RCS promises new opportunities and more complexity for mobile messaging
By Chantal Tode
October 12, 2015
Google has acquired Jibe Mobile
The mobile messaging landscape continues to add more options, with Googles acquisition of Jibe Mobile suggesting that Rich Communication Suite services, or RCS, could help wireless carrier recover lost ground here.
Mobile messaging as marketing tactic has evolved quickly over the past few years, with the once-dominant SMS being relegated to a lesser role while messaging applications, push notifications and app messaging have each become more prevalent, effectively shrinking the role of carriers at the same time. RCS promises more exciting services than basic text, such as instant messaging or chat, live video and file sharing, capabilities that could help marketers broaden their mobile reach while boosting carriers revenues.
Should RCS penetration among subscribers reach a point where it becomes viable for marketers to create and deliver campaigns via RCS-based services, then brands will be able to interact with their customers using the multiple rich communications capabilities that will be native to the device of the mobile user, said Pamela Clark-Dickson, principal analyst for consumer services at Ovum. For example, text/voice/video chat, sharing of content/location, or the ability for a brand to appear as a contact within the address book but in such a way that by clicking on the contact, the user can access whatever content the brand would like to provide a bit like a BBM channel or a Line official account.
Jibe helps wireless carriers to deploy RCS services, which is the GSM Associations approach for enabling IP-based communications services, including messaging as well as enhanced voice calls.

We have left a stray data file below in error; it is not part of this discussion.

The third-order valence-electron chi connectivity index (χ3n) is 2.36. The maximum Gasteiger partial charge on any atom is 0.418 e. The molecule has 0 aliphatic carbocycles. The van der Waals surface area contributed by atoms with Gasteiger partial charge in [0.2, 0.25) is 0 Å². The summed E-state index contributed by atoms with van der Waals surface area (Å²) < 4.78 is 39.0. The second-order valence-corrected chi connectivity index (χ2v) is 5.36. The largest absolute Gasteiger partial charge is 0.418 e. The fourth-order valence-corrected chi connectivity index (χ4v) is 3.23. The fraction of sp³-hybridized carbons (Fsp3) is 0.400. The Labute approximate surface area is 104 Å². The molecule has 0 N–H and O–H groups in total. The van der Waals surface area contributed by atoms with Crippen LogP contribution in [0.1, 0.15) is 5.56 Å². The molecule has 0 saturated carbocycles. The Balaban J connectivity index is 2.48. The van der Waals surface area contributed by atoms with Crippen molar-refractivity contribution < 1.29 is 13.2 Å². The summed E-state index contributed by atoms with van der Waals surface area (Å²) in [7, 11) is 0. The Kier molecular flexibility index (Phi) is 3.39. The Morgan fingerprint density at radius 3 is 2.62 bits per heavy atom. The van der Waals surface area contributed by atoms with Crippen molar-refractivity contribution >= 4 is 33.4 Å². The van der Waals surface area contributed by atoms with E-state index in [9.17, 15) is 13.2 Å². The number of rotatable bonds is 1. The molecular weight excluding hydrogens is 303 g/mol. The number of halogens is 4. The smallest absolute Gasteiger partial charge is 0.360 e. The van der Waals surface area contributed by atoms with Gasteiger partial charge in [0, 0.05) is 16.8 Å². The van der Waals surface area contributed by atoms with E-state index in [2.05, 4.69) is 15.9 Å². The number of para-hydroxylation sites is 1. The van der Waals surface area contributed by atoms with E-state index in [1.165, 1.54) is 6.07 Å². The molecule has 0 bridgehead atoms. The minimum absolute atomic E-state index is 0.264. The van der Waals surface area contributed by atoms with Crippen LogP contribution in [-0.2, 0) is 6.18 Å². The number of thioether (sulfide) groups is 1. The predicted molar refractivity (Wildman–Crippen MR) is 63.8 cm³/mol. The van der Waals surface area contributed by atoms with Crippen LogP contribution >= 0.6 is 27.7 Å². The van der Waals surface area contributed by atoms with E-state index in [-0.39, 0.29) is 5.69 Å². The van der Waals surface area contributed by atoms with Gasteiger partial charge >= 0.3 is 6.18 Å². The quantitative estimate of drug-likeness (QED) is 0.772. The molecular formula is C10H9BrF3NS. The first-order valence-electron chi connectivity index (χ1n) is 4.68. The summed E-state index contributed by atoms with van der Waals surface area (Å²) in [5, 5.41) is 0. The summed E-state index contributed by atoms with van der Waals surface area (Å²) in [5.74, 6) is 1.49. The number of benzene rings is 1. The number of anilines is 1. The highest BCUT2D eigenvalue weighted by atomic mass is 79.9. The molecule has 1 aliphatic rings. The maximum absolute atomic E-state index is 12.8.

The progress of RCS has been slow with only a few key wireless carriers deploying services so far, including Vodafone, Deutsche Telekom, Orange, Sprint and T-Mobile.
Googles acquisition of Jibe is likely to accelerate penetration of RCS in terms of native availability on Android and in interworking services between carriers. The move is also likely to cause some carriers that have stayed away from RCS so far to reconsider.
The fact that Google has seen fit to invest in RCS could be viewed in a positive light as being a validation of what the GSMA is trying to achieve with RCS, i.e. helping telcos to upgrade their messaging and voice services, Ms. Clark-Dickson said.
Aside from its blog post, Google hasnt really expanded on its intentions for RCS, except for a reference to working with partners - including telcos and device vendors - to accelerate the deployment of RCS-based services, she said.
That would tend to indicate that Google is, at least initially, open to co-operation.
RCS can be deployed either natively or as a downloadable app. Right now, the focus is one making the experience native.
Marketers need to keep an eye on how RCS develops now that Google has acquired Jibe, but may not need to take any other steps just yet.
In the meantime, brands have their hands full learning the ins and outs of how to use the numerous other messaging opportunities available to them on mobile.
So if the penetration of RCS grows, then it will start to represent an opportunity for marketers to use RCS services to communicate with their customers, Ms. Clark-Dickson said. At the moment, subscriber adoption is still too low for RCS to be a viable option for marketers, so I guess you could say that penetration is a significant challenge/inhibitor.
Chantal Tode is senior editor on Mobile Marketer, New York